As leather workers we're always making sure our tools are clean, free of rust, buildup, cat hairs, dog hairs, coffee drops, hand oils and anything else that might find its way onto the tops where it make stains when we bevel. Our benches are clean, the granite we tool on is wiped down constantly, our blades are cleaner than a surgeons scalpel , and our leather is kept as clean as a whistle in storage and as we work it.
But there is one thing a lot of us forget or arent aware of when we first get going in leather work, and that is cleaning the back of our transfers. Whether you do all of your art by hand like I do with a pencil/pencils, or your printing it out on transfer paper the back of that transfer paper can cause a lot of issues you're not aware of. Graphite is part metal, and when it gets on the surface of wet leather it stays there, especially when you're tracing on top of your transfer you're actually PUSHING it into your leather. While you're cutting lines this will give you a squeak from your blade, you'll feel it more than hear it , it's like the grab on your finger as you rub it across wet glass. It can also make it feel like your blade is dragging when it really isn't, but that metal content is not being friendly to your blade edge and surface. Even if you have cleaned the back already, and your transfer has been sitting around the shop waiting for the project to hit the bench , where has it been sitting? Be sure to wipe it one more time right before you tool . I like to use windex mixed with rubbing alcohol. About 75/25 works pretty well.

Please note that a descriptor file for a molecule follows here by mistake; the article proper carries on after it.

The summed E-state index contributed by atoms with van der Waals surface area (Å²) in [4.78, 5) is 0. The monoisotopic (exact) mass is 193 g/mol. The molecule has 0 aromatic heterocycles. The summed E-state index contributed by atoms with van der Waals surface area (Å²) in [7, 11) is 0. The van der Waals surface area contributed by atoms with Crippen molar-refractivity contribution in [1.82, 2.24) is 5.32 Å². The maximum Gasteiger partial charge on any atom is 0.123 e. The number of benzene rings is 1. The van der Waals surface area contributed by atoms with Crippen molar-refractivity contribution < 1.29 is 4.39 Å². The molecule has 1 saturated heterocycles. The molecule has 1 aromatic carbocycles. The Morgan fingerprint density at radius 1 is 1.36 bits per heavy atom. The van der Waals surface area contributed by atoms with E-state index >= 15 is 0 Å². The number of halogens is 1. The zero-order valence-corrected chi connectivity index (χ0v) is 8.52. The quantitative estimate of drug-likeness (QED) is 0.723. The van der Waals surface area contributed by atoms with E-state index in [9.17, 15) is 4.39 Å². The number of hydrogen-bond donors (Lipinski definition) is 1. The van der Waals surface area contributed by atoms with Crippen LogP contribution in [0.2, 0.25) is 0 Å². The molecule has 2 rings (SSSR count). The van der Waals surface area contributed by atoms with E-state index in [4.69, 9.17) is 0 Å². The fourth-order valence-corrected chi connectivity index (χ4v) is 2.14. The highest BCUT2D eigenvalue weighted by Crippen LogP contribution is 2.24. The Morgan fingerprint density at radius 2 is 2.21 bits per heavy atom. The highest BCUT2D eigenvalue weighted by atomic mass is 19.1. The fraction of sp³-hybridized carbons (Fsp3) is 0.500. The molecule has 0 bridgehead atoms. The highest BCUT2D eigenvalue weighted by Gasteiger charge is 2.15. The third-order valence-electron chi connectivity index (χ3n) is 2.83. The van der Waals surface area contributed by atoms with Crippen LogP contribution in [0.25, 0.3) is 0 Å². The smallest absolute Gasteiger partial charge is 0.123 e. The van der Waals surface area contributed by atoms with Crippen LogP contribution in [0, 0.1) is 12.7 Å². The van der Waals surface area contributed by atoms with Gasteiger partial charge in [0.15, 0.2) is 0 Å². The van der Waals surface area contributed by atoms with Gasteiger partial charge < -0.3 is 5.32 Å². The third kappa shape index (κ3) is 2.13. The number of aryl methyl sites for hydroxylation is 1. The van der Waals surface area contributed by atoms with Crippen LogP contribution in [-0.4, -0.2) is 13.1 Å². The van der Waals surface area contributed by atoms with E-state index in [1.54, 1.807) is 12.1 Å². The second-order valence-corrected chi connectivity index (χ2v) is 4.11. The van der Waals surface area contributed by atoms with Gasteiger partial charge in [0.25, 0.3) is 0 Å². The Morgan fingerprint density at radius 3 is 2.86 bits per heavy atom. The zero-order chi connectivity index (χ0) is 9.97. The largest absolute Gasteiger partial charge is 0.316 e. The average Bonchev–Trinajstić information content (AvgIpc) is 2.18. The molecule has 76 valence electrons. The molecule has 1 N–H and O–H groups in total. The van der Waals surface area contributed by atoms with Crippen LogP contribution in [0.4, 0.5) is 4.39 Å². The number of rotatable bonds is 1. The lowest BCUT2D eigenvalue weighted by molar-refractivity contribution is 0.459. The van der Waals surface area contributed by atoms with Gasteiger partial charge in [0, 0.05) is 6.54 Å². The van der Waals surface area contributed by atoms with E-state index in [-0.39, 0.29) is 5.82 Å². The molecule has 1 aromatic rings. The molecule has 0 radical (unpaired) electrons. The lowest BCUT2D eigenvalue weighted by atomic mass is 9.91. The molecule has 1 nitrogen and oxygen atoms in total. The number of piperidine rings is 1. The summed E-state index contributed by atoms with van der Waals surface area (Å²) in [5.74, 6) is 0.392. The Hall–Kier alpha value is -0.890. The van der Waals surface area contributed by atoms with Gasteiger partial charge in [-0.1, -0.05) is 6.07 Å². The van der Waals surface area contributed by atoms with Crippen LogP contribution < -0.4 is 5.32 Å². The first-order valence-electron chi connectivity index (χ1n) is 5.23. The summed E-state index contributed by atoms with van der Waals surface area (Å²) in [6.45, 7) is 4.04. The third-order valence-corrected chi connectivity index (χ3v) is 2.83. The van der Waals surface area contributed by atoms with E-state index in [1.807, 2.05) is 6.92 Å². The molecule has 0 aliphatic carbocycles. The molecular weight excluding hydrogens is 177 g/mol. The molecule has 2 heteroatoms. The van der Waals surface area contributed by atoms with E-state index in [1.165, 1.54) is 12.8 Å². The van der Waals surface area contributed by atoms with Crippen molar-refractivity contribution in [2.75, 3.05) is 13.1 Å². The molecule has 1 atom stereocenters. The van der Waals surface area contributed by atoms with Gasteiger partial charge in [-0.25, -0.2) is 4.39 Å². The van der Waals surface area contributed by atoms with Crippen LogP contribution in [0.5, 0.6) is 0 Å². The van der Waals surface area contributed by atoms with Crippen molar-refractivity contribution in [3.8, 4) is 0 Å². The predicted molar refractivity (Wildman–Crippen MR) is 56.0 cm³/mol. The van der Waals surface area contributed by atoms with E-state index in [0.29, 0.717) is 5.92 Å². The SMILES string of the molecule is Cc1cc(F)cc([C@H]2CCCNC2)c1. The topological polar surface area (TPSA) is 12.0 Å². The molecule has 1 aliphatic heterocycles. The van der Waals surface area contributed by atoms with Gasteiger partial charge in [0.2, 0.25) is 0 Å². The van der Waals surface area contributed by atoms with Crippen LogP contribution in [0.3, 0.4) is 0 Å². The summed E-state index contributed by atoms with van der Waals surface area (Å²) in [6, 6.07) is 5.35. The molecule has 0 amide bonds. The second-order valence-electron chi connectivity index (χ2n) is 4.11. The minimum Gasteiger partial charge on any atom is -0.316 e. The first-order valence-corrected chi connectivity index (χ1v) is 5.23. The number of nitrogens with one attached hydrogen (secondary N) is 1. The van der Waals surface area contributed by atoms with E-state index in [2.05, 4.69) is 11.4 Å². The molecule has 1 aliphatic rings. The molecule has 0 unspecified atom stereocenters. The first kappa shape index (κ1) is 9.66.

When this happens not only will it give you squeak, blade drag, and start to dull your blade edge , but it will resist dye, oil, antique , and some top coats as well. Making your color and finish work a nightmare especially if you planned on using light colors or just oiling. I explain this in the short video below. Be good to your leather and try not to forget this important step.